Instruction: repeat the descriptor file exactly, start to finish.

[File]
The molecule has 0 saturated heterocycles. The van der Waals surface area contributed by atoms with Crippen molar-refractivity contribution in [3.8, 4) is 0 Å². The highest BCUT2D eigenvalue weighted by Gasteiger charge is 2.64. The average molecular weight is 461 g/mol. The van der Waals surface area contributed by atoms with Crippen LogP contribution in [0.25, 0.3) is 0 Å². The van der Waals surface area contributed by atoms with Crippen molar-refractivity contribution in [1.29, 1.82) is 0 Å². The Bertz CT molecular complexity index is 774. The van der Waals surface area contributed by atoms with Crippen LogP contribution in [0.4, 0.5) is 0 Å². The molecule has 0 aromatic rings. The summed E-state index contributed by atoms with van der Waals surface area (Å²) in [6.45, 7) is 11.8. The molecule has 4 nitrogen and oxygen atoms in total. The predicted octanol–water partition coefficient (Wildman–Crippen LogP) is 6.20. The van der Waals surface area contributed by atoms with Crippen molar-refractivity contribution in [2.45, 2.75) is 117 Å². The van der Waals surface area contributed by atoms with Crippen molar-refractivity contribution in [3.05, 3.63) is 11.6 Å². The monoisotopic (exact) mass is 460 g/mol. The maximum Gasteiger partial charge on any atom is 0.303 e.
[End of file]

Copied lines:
The molecule has 0 saturated heterocycles. The van der Waals surface area contributed by atoms with Crippen molar-refractivity contribution in [3.8, 4) is 0 Å². The highest BCUT2D eigenvalue weighted by Gasteiger charge is 2.64. The average molecular weight is 461 g/mol. The van der Waals surface area contributed by atoms with Crippen LogP contribution in [0.25, 0.3) is 0 Å². The van der Waals surface area contributed by atoms with Crippen molar-refractivity contribution in [1.29, 1.82) is 0 Å². The Bertz CT molecular complexity index is 774. The van der Waals surface area contributed by atoms with Crippen LogP contribution in [0.4, 0.5) is 0 Å². The molecule has 0 aromatic rings. The summed E-state index contributed by atoms with van der Waals surface area (Å²) in [6.45, 7) is 11.8. The molecule has 4 nitrogen and oxygen atoms in total. The predicted octanol–water partition coefficient (Wildman–Crippen LogP) is 6.20. The van der Waals surface area contributed by atoms with Crippen molar-refractivity contribution in [2.45, 2.75) is 117 Å². The van der Waals surface area contributed by atoms with Crippen molar-refractivity contribution in [3.05, 3.63) is 11.6 Å². The monoisotopic (exact) mass is 460 g/mol. The maximum Gasteiger partial charge on any atom is 0.303 e.